Tip: It also makes for instant geek points when your friends visit and use your laptop.
Hey man, how did you do that?
Don’t tell them just smile, then refer them to fixedbyvonnie.com for more tips.
Now we need to add the key that contains that command to initiate the Windows Defender scan.
Right click the windowsdefender key you created earlier then click to New > Key.
Name it Command then double click (Default) in the right pane and put in this value.
“C:\Program Files\Windows Defender\MpCmdRun.exe” -scan -scantype 3 -SignatureUpdate -file %1
And now you’re done.
Let’s see the result of your hard work.
Open My Computer (Ctrl + e) and right click a file or folder. You should see a new option to Scan with Windows Defender (or whatever you called it) in the context menu. If not, go back and double check that you entered everything exactly as delineated above.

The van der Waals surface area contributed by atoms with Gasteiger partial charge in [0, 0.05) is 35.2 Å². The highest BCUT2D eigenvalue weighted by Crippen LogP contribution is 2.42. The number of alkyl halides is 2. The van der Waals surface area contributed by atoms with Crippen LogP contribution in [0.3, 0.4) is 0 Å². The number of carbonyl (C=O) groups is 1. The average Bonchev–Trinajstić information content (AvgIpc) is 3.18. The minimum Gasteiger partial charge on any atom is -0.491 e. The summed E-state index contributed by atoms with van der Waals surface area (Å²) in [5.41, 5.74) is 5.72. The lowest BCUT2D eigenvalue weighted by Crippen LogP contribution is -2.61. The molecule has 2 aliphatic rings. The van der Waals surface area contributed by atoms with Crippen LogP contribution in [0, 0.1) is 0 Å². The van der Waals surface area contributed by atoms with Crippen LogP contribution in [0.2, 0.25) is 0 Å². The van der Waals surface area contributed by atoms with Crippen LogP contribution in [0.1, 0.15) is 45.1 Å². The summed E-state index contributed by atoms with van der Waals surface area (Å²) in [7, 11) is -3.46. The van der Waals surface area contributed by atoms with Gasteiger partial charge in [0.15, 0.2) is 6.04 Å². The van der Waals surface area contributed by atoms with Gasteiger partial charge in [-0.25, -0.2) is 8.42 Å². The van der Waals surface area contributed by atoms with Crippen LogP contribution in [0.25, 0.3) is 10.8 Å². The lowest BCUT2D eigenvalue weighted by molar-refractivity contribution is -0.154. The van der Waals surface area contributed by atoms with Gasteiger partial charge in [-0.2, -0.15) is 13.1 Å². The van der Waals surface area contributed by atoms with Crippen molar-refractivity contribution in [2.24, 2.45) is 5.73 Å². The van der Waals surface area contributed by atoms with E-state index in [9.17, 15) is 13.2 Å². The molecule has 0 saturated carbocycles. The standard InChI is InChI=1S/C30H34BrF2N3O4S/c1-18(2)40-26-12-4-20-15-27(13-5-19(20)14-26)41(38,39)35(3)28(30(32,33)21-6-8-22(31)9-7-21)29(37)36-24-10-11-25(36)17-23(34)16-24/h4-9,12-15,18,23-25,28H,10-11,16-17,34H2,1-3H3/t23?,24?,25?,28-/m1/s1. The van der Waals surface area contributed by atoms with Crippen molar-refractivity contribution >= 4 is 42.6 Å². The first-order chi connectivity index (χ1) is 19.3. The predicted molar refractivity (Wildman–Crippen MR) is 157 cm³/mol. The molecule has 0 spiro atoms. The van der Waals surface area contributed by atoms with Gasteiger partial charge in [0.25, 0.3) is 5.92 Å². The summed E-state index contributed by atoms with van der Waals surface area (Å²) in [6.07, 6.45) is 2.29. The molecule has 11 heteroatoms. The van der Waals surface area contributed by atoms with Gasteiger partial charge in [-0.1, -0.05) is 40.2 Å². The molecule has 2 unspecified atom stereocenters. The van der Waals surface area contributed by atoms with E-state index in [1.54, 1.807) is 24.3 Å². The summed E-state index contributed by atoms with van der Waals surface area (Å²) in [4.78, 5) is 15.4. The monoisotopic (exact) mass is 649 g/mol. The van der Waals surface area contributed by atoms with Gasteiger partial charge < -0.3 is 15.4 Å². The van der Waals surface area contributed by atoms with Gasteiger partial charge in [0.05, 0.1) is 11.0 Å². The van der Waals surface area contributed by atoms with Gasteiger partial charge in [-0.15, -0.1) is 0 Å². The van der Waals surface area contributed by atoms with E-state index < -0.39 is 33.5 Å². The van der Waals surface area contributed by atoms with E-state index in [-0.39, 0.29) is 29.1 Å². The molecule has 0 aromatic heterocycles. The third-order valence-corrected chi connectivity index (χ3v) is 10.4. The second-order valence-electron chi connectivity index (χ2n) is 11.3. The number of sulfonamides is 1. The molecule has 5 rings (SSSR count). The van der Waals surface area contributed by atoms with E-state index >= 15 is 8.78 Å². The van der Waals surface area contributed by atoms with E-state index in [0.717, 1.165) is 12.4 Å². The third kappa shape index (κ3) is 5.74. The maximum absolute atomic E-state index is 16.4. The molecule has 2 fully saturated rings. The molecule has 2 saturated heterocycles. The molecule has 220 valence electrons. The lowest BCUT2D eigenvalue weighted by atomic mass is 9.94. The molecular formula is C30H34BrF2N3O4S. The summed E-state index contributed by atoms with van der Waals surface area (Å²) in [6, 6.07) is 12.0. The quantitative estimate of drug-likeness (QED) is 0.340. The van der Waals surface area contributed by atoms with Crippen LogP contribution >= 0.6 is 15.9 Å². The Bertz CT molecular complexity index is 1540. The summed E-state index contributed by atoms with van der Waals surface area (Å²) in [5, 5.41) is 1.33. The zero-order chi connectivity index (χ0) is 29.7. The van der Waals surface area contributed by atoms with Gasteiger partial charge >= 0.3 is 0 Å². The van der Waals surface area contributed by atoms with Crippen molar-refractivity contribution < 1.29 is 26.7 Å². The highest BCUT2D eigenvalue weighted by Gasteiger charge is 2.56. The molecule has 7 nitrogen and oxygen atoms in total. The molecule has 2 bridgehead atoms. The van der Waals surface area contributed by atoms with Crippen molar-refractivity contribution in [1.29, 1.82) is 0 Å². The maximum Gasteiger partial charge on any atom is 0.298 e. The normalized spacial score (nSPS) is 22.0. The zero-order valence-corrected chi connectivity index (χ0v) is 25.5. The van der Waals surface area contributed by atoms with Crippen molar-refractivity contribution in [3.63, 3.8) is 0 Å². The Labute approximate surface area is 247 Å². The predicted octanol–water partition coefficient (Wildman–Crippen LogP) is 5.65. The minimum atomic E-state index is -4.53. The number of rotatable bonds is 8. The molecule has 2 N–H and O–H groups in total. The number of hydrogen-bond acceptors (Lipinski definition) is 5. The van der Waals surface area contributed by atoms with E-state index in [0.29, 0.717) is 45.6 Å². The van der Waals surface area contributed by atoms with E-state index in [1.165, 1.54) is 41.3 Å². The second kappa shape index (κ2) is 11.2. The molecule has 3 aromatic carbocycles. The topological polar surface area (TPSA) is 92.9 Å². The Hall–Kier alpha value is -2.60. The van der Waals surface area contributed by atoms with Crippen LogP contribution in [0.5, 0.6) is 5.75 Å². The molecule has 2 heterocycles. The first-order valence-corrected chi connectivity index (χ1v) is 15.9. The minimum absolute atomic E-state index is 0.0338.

When you launch the scan, a toast notification appears in the upper right corner and a black command prompt flashes onto the screen. If the item checks out okay, the black command prompt will flash and disappear in the same second. That means Windows Defender didn’t detect any viruses or malware.
But I’m not so fortunate. My hapless computer actually has malware… but thankfully Windows Defender detected it: eicar.com
Windows Defender begins cleaning the threat…
And completely expunges it.